Dawn Melikant offers record keeping advice for farmers and ranchers

Amanda Radke
Photo by Amanda RadkeDawn Melikant, farm business manager instructor for Mitchell Technical Institute.

While record keeping and management might fall at the bottom of the list of daily tasks that need to be completed on the ranch, David Kohl, Virginia Tech, suggests that producers need to make it a top priority.

According to Kohl, ranchers should spend 30 percent of their time on management, and young producers should spend more than 60 percent of their time record keeping, reading articles and measuring the details of their operation.

Dawn Melikant, farm business manager instructor for Mitchell Technical Institute, offered some tips on accurate record keeping.

“Record keeping is boring, but it’s critical to the success of the farm or ranch,” Melikant said. “Accurate records can be used as a management tool to help measure efficiencies and make future decisions. These records can also help with income tax management; poor records can lead to paying more taxes. Additionally, these records help producers obtain credits, as they support loan requests while demonstrating management ability. Finally, these records help to price products for local sales, as well as evaluate land, lease and insurance needs.”

Melikant shared the essentials to keep track of when managing the ranch. First, maintain a business checking account, where business bills can be paid through. Keep cash transactions to a minimum and always keep receipts. Deposit all income, and never write checks payable to “cash,” as they can’t be tracked.

“Maintain a business checking account is a great first option, but most producers use cash accounting,” she said. “Track your income and record when you earn it; track expenses as you incur them, as well, whether or not cash has changed hands. Record expenditures such as advertisements, business cards, education, electricity, utilities and farm business travel.”

When going to the lender, have a balance sheet, income statement, cash-flow statement and depreciation values ready for the banker to evaluate.

“Having these documents ready shows your lender you are mindful of how the business is doing and practice solid management practices,” she explained. “These records will help create a business trend line. Agriculture is cyclical in nature, so the ebb and flow is normal. It’s the major spikes that need to be evaluated and are easily identified with good records. Having accurate, maintained records makes it easy for you to understand your financial position at any given time of the year.”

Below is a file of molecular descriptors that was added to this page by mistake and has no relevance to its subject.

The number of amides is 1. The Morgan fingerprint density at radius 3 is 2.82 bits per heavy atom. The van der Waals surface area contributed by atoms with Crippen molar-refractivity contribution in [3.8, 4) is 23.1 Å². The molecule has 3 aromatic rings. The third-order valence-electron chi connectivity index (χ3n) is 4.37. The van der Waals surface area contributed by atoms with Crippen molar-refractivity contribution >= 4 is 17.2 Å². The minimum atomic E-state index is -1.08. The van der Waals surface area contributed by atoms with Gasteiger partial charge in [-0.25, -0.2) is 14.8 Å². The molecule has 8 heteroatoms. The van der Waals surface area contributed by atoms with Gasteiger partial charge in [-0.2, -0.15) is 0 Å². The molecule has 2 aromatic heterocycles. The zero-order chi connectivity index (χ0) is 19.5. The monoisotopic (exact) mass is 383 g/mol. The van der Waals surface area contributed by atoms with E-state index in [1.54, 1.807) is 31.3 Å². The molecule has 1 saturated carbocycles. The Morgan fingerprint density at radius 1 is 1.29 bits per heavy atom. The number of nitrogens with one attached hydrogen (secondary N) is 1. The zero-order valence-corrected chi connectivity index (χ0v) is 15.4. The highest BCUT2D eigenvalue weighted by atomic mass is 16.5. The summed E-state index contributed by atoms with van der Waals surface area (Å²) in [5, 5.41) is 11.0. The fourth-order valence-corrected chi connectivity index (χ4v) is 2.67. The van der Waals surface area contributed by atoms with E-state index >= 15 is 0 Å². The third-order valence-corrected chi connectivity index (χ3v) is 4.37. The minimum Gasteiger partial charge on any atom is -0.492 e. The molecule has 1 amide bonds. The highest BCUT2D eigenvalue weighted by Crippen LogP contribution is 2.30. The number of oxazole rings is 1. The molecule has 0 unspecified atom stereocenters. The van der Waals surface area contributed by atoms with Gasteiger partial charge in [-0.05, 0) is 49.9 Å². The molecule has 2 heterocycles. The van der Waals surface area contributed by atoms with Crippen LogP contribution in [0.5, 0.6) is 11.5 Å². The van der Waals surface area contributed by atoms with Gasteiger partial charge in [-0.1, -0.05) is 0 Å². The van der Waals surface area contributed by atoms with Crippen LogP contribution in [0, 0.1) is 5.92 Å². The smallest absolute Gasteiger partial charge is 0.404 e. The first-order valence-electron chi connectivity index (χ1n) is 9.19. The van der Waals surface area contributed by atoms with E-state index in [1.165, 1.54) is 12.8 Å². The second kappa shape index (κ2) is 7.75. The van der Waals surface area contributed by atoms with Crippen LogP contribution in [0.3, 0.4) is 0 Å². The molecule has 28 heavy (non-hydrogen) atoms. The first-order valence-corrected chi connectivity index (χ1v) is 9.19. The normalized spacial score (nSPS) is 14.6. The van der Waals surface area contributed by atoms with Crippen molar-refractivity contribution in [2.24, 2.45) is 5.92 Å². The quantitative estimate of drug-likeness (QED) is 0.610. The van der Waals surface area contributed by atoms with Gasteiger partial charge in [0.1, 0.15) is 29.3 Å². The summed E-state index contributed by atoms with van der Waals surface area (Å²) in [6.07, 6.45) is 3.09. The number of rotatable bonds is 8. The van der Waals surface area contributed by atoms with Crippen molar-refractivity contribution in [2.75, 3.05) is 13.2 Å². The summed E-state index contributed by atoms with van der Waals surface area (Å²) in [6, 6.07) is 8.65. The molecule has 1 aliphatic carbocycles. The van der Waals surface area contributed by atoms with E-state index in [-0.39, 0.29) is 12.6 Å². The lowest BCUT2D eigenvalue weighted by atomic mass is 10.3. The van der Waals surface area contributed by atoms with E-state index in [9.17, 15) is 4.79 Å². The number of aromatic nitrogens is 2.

In 2009, the average farm business spent $641,579 for farm business operating and family living, according to Melikant. On average, $31,000 comes from non-farm income, and in 2009, family living costs were $89,000, both trending upward.

“Most of this money is spent in the local community,” she said. “Ranch families are really the backbone of our economy. Without the small, micro-producer, the macro- or large businesses would not be successful.”

With so much time dedicated to production, many ranchers put record keeping on the sideline, waiting to get organized until just before seeing the banker or the tax person.

“For ranchers to be successful, I can’t stress enough how important is to just get started. Use a program like Quicken and get tracking! If you can manage 100 things 1 percent better each year, you can manage the operation to be on the right side of the financial divide. Form peer advisory groups to help measure your success; this is especially important for the beginning rancher. Also, form strategic alliances to share machinery and services, but be sure to get these agreements in writing.”

At the end of the day, Melikant said the bottom line is knowing the numbers. Know the difference between wants and needs, purchase assets that have positive rate-of-return, term loans no longer than the life of the asset, build real-working capital, diversify assets, plan for business marketing and invest in a solid education.

With these tips in mind, Melikant believes ranchers will be able to track their finances, set realistic goals for the future, obtain credit from the lender, pay fewer taxes and get on the road to success.